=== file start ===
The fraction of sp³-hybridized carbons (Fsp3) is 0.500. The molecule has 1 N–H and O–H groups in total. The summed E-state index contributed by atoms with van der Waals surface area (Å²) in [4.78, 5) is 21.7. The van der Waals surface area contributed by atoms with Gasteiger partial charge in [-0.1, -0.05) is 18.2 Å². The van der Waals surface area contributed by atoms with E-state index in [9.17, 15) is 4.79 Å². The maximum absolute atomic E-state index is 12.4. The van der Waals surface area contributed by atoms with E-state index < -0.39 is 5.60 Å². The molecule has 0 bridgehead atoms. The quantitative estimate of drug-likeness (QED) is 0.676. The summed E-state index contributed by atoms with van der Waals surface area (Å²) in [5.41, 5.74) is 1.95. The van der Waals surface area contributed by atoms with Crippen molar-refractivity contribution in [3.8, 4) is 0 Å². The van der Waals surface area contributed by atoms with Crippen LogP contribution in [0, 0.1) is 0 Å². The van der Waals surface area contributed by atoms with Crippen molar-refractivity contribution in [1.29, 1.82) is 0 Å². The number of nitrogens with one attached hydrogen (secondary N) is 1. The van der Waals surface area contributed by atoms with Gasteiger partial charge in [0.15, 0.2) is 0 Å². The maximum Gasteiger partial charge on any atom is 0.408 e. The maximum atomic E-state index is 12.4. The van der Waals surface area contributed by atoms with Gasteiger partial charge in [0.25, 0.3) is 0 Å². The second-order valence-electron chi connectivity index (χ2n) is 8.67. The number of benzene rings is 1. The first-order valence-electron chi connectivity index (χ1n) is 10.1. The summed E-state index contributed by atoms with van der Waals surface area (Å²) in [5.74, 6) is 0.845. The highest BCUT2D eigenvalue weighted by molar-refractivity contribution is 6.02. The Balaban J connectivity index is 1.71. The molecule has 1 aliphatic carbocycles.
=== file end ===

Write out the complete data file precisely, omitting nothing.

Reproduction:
The fraction of sp³-hybridized carbons (Fsp3) is 0.500. The molecule has 1 N–H and O–H groups in total. The summed E-state index contributed by atoms with van der Waals surface area (Å²) in [4.78, 5) is 21.7. The van der Waals surface area contributed by atoms with Gasteiger partial charge in [-0.1, -0.05) is 18.2 Å². The van der Waals surface area contributed by atoms with E-state index in [9.17, 15) is 4.79 Å². The maximum absolute atomic E-state index is 12.4. The van der Waals surface area contributed by atoms with E-state index < -0.39 is 5.60 Å². The molecule has 0 bridgehead atoms. The quantitative estimate of drug-likeness (QED) is 0.676. The summed E-state index contributed by atoms with van der Waals surface area (Å²) in [5.41, 5.74) is 1.95. The van der Waals surface area contributed by atoms with Crippen molar-refractivity contribution in [3.8, 4) is 0 Å². The van der Waals surface area contributed by atoms with Crippen LogP contribution in [0, 0.1) is 0 Å². The van der Waals surface area contributed by atoms with Crippen molar-refractivity contribution in [1.29, 1.82) is 0 Å². The number of nitrogens with one attached hydrogen (secondary N) is 1. The van der Waals surface area contributed by atoms with Gasteiger partial charge in [0.15, 0.2) is 0 Å². The maximum Gasteiger partial charge on any atom is 0.408 e. The maximum atomic E-state index is 12.4. The van der Waals surface area contributed by atoms with Gasteiger partial charge in [0.25, 0.3) is 0 Å². The second-order valence-electron chi connectivity index (χ2n) is 8.67. The number of benzene rings is 1. The first-order valence-electron chi connectivity index (χ1n) is 10.1. The summed E-state index contributed by atoms with van der Waals surface area (Å²) in [5.74, 6) is 0.845. The highest BCUT2D eigenvalue weighted by molar-refractivity contribution is 6.02. The Balaban J connectivity index is 1.71. The molecule has 1 aliphatic carbocycles.